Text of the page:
I believed in God for a few months when I was 14 years old. When discussions of religion came up, as it did from time to time in my teenage years, I would say that I believed in God, having a kind of vague Jewish God in mind. But it made me uncomfortable and I soon gave it up. Over the years, my disbelief strengthened and for many years I would jokingly describe myself as an evangelical atheist, going door-to-door preaching atheism. Still, I have always enjoyed discussing and reading about religion, and Jack Miles's God: a Biography remains one of my favourite books. None of this has shaken my lack of faith.
A few years ago, when three new books proselytizing atheism hit the stalls, I thought "finally, a little support." I read Richard Dawkins and Christopher Hitchens's books, and parts of Sam Harris's. (1) They make arguments I'd been making for years, and--Dawkins especially--some new ones I enjoyed. For example, he's unwilling to let believers, or scientists, off the hook by conceding the existence of different realms of knowledge, one for the spirit and another for, say, baking pies.
There are not many churchgoers in my crowd of mostly theatre people. But my experience is that there aren't many proper atheists either. One evening a few years back, at the Caravan Theatre in the British Columbia interior, a discussion of God came up among perhaps 20 people. There were two atheists, including me. I don't think there was anyone who regularly attended religious services, but all the others claimed to believe in God "as a kind of power that's in everything."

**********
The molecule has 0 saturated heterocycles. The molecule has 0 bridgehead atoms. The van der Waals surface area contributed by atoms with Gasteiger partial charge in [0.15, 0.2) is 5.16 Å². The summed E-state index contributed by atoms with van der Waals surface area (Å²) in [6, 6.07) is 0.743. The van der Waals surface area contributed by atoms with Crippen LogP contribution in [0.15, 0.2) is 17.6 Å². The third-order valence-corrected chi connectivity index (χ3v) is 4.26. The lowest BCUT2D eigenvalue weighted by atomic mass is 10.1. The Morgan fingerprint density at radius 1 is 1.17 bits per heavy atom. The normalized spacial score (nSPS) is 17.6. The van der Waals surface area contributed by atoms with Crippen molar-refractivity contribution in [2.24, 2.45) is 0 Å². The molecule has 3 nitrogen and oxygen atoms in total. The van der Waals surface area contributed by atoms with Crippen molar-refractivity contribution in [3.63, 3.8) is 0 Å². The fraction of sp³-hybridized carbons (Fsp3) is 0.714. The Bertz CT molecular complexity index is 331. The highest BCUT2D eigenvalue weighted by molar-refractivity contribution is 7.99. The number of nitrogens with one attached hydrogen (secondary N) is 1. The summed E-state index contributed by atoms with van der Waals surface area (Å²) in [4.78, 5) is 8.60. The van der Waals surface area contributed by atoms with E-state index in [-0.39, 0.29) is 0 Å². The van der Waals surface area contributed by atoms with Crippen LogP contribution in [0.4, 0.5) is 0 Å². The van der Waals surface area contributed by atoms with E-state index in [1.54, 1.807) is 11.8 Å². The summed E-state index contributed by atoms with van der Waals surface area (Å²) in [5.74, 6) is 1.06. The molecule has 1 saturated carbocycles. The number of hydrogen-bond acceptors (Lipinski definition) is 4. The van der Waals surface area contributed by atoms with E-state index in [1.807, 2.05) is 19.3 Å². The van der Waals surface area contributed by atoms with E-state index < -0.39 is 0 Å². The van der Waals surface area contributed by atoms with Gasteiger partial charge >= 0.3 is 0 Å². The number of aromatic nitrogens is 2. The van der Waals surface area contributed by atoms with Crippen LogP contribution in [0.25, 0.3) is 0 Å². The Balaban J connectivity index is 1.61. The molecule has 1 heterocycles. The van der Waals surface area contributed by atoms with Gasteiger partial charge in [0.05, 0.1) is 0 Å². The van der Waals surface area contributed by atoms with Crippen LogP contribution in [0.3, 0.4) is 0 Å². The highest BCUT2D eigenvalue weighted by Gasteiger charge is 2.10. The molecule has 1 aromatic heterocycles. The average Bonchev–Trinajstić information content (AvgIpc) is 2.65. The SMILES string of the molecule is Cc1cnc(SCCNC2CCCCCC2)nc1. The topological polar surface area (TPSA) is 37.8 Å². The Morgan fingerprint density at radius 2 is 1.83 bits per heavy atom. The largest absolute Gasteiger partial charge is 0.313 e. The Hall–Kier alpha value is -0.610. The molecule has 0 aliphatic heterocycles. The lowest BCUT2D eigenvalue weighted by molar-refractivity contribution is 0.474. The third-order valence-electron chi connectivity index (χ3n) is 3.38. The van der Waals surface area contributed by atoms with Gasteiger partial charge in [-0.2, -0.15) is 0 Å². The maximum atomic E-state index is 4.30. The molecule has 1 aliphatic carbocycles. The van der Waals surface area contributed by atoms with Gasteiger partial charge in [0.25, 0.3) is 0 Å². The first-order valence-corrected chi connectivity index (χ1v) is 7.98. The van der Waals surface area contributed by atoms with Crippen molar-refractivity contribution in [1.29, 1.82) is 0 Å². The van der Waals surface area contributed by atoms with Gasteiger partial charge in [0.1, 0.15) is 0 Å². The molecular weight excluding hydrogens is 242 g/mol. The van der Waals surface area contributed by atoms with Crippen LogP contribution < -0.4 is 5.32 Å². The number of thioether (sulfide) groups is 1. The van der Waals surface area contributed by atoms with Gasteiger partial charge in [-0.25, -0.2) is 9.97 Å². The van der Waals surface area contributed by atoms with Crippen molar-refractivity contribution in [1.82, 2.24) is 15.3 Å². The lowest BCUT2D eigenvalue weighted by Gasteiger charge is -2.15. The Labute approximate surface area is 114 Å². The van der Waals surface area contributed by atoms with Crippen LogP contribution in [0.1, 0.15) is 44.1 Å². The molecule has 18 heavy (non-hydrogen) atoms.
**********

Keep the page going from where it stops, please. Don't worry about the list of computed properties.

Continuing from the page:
I do spend time with a few people I consider religious, which for me means they actually enter a religious institution. But these religious friends and acquaintances are as moderate as you can get. I won't try to articulate what religion means to them (public service is a big part of it), but ! will say what it doesn't mean: none believes in a God who acts in the world, and none will ever say that something is true because The Bible says it is. In that, they are like the progressive priests I met years ago in Nicaragua, who never spoke of God but only the example of Jesus.
Dawkins, Hitchens and Harris pay comparatively little attention to such moderates. Their big guns are aimed at religious extremists of the various faiths, those who bring us war, hatred, "young world creationism" and the certainty that comes from knowing the eternal truth. But the moderates don't...